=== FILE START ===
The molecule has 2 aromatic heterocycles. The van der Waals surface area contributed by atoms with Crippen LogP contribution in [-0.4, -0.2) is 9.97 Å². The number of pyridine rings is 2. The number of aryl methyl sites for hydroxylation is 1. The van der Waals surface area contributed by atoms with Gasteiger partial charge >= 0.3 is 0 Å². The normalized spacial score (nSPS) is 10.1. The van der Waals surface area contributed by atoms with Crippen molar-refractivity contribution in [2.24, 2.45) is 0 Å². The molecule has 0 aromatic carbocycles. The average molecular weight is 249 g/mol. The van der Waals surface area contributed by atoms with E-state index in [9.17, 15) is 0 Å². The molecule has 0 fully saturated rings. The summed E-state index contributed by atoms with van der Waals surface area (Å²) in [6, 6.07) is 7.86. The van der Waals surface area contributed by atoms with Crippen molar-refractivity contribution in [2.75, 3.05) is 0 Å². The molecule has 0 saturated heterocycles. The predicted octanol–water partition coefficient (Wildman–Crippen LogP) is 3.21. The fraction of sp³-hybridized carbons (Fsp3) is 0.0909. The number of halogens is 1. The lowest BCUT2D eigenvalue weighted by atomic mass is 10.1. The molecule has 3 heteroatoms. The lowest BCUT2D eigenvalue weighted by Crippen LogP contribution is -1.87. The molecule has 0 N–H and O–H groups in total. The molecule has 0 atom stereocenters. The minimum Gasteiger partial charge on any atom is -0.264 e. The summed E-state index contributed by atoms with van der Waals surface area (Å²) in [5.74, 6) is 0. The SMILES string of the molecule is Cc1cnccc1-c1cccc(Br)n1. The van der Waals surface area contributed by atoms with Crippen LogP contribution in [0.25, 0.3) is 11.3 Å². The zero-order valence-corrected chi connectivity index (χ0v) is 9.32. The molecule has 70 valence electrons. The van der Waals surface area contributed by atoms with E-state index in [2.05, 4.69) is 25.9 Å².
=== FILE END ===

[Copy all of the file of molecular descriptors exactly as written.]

The molecule has 2 aromatic heterocycles. The van der Waals surface area contributed by atoms with Crippen LogP contribution in [-0.4, -0.2) is 9.97 Å². The number of pyridine rings is 2. The number of aryl methyl sites for hydroxylation is 1. The van der Waals surface area contributed by atoms with Gasteiger partial charge >= 0.3 is 0 Å². The normalized spacial score (nSPS) is 10.1. The van der Waals surface area contributed by atoms with Crippen molar-refractivity contribution in [2.24, 2.45) is 0 Å². The molecule has 0 aromatic carbocycles. The average molecular weight is 249 g/mol. The van der Waals surface area contributed by atoms with E-state index in [9.17, 15) is 0 Å². The molecule has 0 fully saturated rings. The summed E-state index contributed by atoms with van der Waals surface area (Å²) in [6, 6.07) is 7.86. The van der Waals surface area contributed by atoms with Crippen molar-refractivity contribution in [2.75, 3.05) is 0 Å². The molecule has 0 saturated heterocycles. The predicted octanol–water partition coefficient (Wildman–Crippen LogP) is 3.21. The fraction of sp³-hybridized carbons (Fsp3) is 0.0909. The number of halogens is 1. The lowest BCUT2D eigenvalue weighted by atomic mass is 10.1. The molecule has 3 heteroatoms. The lowest BCUT2D eigenvalue weighted by Crippen LogP contribution is -1.87. The molecule has 0 N–H and O–H groups in total. The molecule has 0 atom stereocenters. The minimum Gasteiger partial charge on any atom is -0.264 e. The summed E-state index contributed by atoms with van der Waals surface area (Å²) in [5.74, 6) is 0. The SMILES string of the molecule is Cc1cnccc1-c1cccc(Br)n1. The van der Waals surface area contributed by atoms with Crippen LogP contribution in [0.25, 0.3) is 11.3 Å². The zero-order valence-corrected chi connectivity index (χ0v) is 9.32. The molecule has 70 valence electrons. The van der Waals surface area contributed by atoms with E-state index in [2.05, 4.69) is 25.9 Å².